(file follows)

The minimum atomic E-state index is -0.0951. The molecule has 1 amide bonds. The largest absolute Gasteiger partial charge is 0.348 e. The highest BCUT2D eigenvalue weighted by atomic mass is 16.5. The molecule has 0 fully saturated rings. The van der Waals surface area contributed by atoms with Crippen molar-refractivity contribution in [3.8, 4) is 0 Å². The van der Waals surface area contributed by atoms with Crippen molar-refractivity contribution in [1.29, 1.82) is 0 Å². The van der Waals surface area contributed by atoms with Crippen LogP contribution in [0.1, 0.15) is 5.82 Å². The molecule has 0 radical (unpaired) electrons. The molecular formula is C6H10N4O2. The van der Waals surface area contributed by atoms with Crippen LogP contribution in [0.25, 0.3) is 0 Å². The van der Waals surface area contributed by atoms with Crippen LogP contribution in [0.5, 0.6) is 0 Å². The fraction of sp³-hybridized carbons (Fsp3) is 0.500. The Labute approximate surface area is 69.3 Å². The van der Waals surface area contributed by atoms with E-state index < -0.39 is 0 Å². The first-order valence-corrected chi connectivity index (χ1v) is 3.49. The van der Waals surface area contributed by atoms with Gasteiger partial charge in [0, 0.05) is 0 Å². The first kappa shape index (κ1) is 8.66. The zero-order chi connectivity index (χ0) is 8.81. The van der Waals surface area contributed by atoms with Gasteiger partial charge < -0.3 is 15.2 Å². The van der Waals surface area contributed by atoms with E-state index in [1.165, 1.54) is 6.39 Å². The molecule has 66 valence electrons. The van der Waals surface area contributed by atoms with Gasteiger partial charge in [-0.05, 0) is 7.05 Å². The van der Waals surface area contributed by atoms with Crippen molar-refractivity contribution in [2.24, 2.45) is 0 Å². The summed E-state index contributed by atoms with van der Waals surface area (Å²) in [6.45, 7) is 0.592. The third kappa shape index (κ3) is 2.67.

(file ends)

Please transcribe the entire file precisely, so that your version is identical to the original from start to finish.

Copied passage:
The minimum atomic E-state index is -0.0951. The molecule has 1 amide bonds. The largest absolute Gasteiger partial charge is 0.348 e. The highest BCUT2D eigenvalue weighted by atomic mass is 16.5. The molecule has 0 fully saturated rings. The van der Waals surface area contributed by atoms with Crippen molar-refractivity contribution in [3.8, 4) is 0 Å². The van der Waals surface area contributed by atoms with Crippen molar-refractivity contribution in [1.29, 1.82) is 0 Å². The van der Waals surface area contributed by atoms with Crippen LogP contribution in [0.1, 0.15) is 5.82 Å². The molecule has 0 radical (unpaired) electrons. The molecular formula is C6H10N4O2. The van der Waals surface area contributed by atoms with Crippen LogP contribution in [0.25, 0.3) is 0 Å². The van der Waals surface area contributed by atoms with Crippen LogP contribution in [0.5, 0.6) is 0 Å². The fraction of sp³-hybridized carbons (Fsp3) is 0.500. The Labute approximate surface area is 69.3 Å². The van der Waals surface area contributed by atoms with E-state index < -0.39 is 0 Å². The first-order valence-corrected chi connectivity index (χ1v) is 3.49. The van der Waals surface area contributed by atoms with Gasteiger partial charge in [0, 0.05) is 0 Å². The first kappa shape index (κ1) is 8.66. The zero-order chi connectivity index (χ0) is 8.81. The van der Waals surface area contributed by atoms with Gasteiger partial charge < -0.3 is 15.2 Å². The van der Waals surface area contributed by atoms with E-state index in [1.165, 1.54) is 6.39 Å². The molecule has 66 valence electrons. The van der Waals surface area contributed by atoms with Gasteiger partial charge in [-0.05, 0) is 7.05 Å². The van der Waals surface area contributed by atoms with Crippen molar-refractivity contribution in [2.24, 2.45) is 0 Å². The summed E-state index contributed by atoms with van der Waals surface area (Å²) in [6.45, 7) is 0.592. The third kappa shape index (κ3) is 2.67.